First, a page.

Jena Malone reflects on being cut from ‘Batman v Superman’

Way back in 2014, Jena Malone was spotted on the set of Batman v Superman: Dawn of Justice in Detroit. This lead to lots of rumors and speculation of who she may be playing, with the female Robin, Carrie Kelley, being the fan favorite.

Fast forward to the movie’s March 2016 release, and Malone’s part was cut out. Malone played Jenet Klyburn, a scientist at S.T.A.R. Labs, who helped Lois Lane determine who manufactured the bullets that were used in the Africa attack. Her scene was added back in for the extended director’s cut on Blu-ray.

AV Club recently caught up with Malone who looked back at her cut Batman v Superman role. She didn’t seem too bothered by it, and basically took the role to help out her friend, director Zack Snyder. Check out the interview below.

AVC: It must be weird to learn your entire part is cut from the theatrical release.

JM: No, it wasn’t. I had some scenes. It wasn’t—for me, the beauty of working with friends is that someone can call you up and be like, “I’d love for you to come and do this part for two days.” And you’re like, “Yeah. Awesome.” It negates all of the bullshit of auditioning and going between agents and all this other stuff and Zack Snyder and I really love working together and get along and have very similar work ethics. So when he was like, “Hey, I’ve got a little something for you,” I was like, “Awesome.” I didn’t really think much of it, nor did I expect anything of it. It was just one of those great, you know—two blocks away is a baker and here I am as a grain farmer. Cool, I’ll be over on Monday. We can make a loaf of bread. No big deal.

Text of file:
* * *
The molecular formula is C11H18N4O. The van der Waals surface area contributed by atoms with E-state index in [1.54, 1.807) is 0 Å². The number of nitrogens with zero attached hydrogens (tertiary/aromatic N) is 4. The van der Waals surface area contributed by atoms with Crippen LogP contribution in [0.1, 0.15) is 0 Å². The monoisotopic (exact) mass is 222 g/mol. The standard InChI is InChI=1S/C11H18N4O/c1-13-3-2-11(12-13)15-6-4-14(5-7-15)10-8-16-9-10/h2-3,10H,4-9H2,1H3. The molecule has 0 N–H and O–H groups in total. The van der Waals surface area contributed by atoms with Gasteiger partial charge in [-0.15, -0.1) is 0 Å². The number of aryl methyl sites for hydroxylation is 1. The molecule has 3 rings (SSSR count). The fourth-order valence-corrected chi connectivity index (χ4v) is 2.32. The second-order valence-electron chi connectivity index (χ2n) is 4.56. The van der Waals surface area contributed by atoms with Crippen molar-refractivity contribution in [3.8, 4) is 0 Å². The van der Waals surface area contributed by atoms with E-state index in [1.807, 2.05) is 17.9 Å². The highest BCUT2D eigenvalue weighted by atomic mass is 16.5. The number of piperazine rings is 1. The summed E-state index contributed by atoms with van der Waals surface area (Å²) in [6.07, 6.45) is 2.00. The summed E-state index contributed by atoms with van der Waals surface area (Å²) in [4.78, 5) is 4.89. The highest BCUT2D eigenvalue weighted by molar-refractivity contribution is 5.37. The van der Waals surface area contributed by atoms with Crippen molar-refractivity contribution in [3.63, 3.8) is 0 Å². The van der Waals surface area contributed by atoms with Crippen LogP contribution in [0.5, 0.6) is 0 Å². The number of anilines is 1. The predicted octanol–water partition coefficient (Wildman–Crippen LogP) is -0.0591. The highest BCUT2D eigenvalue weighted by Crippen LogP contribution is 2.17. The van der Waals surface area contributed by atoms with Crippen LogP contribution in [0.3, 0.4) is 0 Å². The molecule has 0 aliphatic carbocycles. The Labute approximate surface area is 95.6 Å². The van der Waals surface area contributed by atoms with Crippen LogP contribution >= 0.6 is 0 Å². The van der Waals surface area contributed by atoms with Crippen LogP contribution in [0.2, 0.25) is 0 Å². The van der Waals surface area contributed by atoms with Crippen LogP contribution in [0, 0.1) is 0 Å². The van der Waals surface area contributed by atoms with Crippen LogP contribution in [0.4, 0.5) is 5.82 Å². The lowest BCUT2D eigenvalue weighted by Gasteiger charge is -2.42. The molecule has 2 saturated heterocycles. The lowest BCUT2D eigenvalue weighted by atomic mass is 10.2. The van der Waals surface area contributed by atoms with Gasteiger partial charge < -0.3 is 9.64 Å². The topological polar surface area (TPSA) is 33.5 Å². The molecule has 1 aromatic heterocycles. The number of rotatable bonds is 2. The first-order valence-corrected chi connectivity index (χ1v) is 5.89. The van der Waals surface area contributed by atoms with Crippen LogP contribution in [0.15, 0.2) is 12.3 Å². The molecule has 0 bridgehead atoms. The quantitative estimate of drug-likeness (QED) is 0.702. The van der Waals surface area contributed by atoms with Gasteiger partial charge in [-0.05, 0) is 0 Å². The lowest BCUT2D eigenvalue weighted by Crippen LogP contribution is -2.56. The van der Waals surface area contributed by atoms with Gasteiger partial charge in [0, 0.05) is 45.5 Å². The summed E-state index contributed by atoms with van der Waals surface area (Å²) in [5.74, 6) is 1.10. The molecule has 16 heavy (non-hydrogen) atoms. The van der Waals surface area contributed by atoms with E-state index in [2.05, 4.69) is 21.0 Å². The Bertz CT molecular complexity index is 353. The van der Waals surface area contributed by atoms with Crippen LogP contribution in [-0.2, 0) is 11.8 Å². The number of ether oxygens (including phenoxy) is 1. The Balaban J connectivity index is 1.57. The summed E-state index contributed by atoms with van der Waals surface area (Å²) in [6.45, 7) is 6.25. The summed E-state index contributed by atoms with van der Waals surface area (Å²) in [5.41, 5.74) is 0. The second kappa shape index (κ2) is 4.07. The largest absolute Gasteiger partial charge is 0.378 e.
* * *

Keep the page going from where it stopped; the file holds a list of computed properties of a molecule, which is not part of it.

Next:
But for me, the funniest thing that I learned about that is you don’t have to be in a movie to let everyone think you’re in a movie. I learned a really interesting lesson in the sense of false PR—by me being just on set of that, there were all these swirling rumors that I was Robin. And I was like, wow, this is actually a really interesting technique to get a job—to pretend you have it. It was definitely a lesson in public relations that I hadn’t fully engaged with that I would love to reinterpret in maybe a political anarchist type of way. It’s cool.

SOURCE: AV Club

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